The Supreme Court of British Columbia may not have jurisdiction over your “birth tourism baby!”

In a recent decision, Kong v. Song, 2018 BCSC 1691, the Supreme Court of British Columbia determined that the habitual residence of a 2.5-year old child was not in Canada, which meant that the father had wrongfully removed the child from China and brought him to Canada.



The child, Lucas, was born on November 9, 2015, in Richmond on a birth-tourism arrangement. Lucas spent the first 6 months of his life in Canada and after he returned to China with his parents. In China he resided with his mother and spent time with his father. The mother was a non-resident of Canada and the father had a permanent resident card in Canada. The father split his time between Canada and China.

From December 13, 2017, to February 2018, the father and Lucas were in Canada. The mother argued that she did not consent to Lucas being removed from China, but the father alleged that it was always the parties’ intention that Lucas would return to Canada and it was in Lucas’ best interest to remain in Canada. One of the questions the court had to determine was “where was Lucas’ place of habitual residence prior to and after his removal from China to Canada on December 13, 2017?”



The parties did not agree whether the child’s place of habitual residence changed from Beijing to British Columbia or whether there was a settled intention that the child’s place of habitual residence would change in December of 2017. The question of Lucas’ place of habitual residence helped the court to determine whether it has jurisdiction to make orders sought by the father regarding guardianship, parenting arrangements or contact.


The legal term “habitually resident” is defined in section 72(2) of the Family Law Act as follows:

(2) For the purposes of this Division, a child is habitually resident in the place where the child most recently resided

(a) with his or her parents,

(b) if the parents are living separate and apart, with one parent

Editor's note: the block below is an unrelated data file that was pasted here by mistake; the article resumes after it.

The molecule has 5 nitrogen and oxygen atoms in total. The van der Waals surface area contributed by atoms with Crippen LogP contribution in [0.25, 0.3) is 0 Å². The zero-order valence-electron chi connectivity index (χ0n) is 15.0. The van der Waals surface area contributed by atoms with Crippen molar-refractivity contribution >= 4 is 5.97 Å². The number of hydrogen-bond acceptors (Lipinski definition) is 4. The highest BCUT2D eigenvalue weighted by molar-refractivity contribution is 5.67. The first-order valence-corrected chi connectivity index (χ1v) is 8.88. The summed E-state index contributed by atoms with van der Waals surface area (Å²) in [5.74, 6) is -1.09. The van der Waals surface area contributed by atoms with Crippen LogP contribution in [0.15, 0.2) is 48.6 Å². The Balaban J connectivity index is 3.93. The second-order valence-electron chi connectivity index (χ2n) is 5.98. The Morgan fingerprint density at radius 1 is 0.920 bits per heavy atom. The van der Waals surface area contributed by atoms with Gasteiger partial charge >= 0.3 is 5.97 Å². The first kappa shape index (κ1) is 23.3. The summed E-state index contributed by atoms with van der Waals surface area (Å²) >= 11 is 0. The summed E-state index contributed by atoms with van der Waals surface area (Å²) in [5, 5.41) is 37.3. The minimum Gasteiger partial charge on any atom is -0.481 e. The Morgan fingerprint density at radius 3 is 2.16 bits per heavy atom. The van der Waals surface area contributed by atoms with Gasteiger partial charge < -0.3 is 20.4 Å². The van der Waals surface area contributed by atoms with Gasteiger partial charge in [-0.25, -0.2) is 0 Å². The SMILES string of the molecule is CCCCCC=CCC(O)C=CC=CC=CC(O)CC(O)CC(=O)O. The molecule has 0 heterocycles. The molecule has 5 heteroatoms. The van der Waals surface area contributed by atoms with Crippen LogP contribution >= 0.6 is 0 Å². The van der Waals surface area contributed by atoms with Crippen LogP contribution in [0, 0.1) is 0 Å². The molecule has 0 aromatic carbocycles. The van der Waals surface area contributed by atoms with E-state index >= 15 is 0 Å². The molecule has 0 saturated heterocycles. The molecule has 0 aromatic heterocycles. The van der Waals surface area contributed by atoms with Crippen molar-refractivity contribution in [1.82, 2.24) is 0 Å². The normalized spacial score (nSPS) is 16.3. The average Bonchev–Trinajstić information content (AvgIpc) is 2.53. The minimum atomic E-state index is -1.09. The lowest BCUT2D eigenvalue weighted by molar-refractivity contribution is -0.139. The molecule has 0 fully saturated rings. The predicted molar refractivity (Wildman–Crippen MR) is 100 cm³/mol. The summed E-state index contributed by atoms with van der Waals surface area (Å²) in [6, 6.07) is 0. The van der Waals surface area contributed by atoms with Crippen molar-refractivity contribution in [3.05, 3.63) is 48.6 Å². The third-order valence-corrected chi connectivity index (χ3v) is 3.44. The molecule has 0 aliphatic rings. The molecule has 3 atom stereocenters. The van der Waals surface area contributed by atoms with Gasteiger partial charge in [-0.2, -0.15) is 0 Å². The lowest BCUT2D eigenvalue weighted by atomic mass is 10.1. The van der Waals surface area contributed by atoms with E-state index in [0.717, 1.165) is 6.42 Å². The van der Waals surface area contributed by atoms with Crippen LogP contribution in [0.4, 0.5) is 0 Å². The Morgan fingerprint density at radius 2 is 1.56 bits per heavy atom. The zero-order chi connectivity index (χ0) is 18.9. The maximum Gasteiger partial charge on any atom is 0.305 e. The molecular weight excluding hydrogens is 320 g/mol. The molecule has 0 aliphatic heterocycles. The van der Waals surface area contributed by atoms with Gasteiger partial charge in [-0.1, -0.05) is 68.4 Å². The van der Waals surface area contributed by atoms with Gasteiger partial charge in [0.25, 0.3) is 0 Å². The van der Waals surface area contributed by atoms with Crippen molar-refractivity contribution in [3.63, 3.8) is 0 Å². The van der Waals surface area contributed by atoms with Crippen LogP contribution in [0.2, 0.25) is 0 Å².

(i) under an agreement,

(ii) with the implied consent of the other parent, or

(iii) under an order of a court or tribunal, or

(c) with a person other than a parent on a permanent basis for a significant period of time.


“A habitual residence is established by residing in a place for an appreciable period of time, with a ‘settled intention’. A child’s ‘habitual residence’ will be tied to the habitual residence of his or her custodian.”


a) “Settled Intention”

To determine whether the parties had a settled intention for Lucas to be in British Columbia, the court considered some of the following factors:

  1.  Both parties have relocated to the new state;
  2.  The custodial parent is employed in the new state;
  3.  The custodial parent had taken steps to satisfy the immigration requirements of the new state;
  4.  The children were enrolled in school in the new state;
  5.  The parents had purchased one‑way tickets to the new state; and
  6.  Accommodation has been arranged in the new state.

However, establishing a “settled intention” is not enough to establish habitual residence. The child actually has to move and an “appreciable period” of time must pass.


b) “Appreciable period”

The court discussed the following factors that need to be considered when determining whether residence has been for an appreciable period of time such that habitual residence has been established:

  1. Bringing personal possession to the new country;
  2. Taking the necessary steps to establish residence before travelling to the new country;
  3. Having a right of abode in the new country;
  4. Seeking to bring family members to the new country; and,
  5. Having “durable ties” with the new country:



The evidence established that there had been discussions between the parties prior to and after Lucas’s removal from China regarding the possibility of Lucas remaining in British Columbia, but the court was not satisfied that an agreement was reached. Even if the initial decision made by the father to bring Lucas to British Columbia on December 13, 2017, was approved by the mother, there was no agreement between the parties that he would remain in Canada after February of 2018. Further, the court stated that substantial evidence regarding what is in the child’s best interest will likely be in China and not British Columbia. Lucas has a tenuous connection to British Columbia, because his connection is based on a wrongful removal from China. Therefore, the Court did not have the jurisdiction to make an order with respect to Lucas’ guardianship, parenting arrangements or contact.


Family law is a complex area of law involving many issues and considerations. If you need help regarding your family-law issues please give Vancouver Richter Trial Lawyers a call. Our contact number is 604.264.5550.

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